Za Khia KeIzhané Davis



Za Khia…by definition, “Za Khia” means peaceful or tranquil, typically what she tries to portray in her poetry. Her love for poetry began in elementary school in the fifth grade. Za Khia went to UIL with a poem she had written all by herself and won first place in the Oral Reading UIL. From then on, she knew poetry would be something grand to her, and in her life, she knew she had to prove it.

Born and raised in Nacogdoches, Texas, Za Khia grew up in a pretty suburban neighborhood. She, at the age of ten, realized that if she didn’t speak for her people … no one would. She wrote several poems over the years, her favorite one being “In the eye of Judgement”, a poem she had written at age 12, about stereotyping other races that we are not familiar with based on some of the people we have heard about from that specific ethnicity.

What do you see?

When you look at me what do you see,

A black girl walking in a class full of whites and everyone turns and looks at me,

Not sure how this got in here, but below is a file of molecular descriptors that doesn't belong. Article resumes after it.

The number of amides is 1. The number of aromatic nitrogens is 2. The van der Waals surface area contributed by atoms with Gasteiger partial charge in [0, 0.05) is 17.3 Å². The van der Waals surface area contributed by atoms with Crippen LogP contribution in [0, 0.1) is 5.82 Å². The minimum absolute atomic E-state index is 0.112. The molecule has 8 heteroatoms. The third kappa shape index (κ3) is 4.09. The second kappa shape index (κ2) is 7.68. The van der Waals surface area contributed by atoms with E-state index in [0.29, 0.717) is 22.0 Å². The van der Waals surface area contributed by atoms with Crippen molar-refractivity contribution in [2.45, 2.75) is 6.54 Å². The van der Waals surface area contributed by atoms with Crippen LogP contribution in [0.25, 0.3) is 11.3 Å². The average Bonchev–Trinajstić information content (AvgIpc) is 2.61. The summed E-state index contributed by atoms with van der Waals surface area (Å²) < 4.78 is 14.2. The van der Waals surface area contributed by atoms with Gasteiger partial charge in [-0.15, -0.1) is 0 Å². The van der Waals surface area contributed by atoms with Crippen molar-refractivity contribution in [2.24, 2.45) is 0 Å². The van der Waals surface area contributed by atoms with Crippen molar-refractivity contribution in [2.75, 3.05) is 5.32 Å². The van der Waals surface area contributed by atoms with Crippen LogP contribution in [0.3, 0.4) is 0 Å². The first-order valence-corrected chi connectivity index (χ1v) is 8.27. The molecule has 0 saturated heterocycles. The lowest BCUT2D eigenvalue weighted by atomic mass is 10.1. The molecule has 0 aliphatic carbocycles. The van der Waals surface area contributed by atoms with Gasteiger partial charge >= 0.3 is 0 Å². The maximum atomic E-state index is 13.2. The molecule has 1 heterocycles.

Please tell me what do you see,

The teacher talks about slavery and all the white kids look at me…,

What do you see?

A kid that will never get a college degree of a PhD,

What do you see,

An angry black woman who’s incapable of doing big things…,

Please tell me what do you see…

Or maybe I should let the light reflect on me…

Or maybe I should forget what you say and tell you what it feels like to be me…,

It feels like I am not free,

Like I am a black person hanging from a tree,

But in reality I am a queen and I truly have a dream,

I am Pro-Black, not Anti-White no matter what it may seem,

So please my white sister…tell me what you see?

© The Acentos Review 2017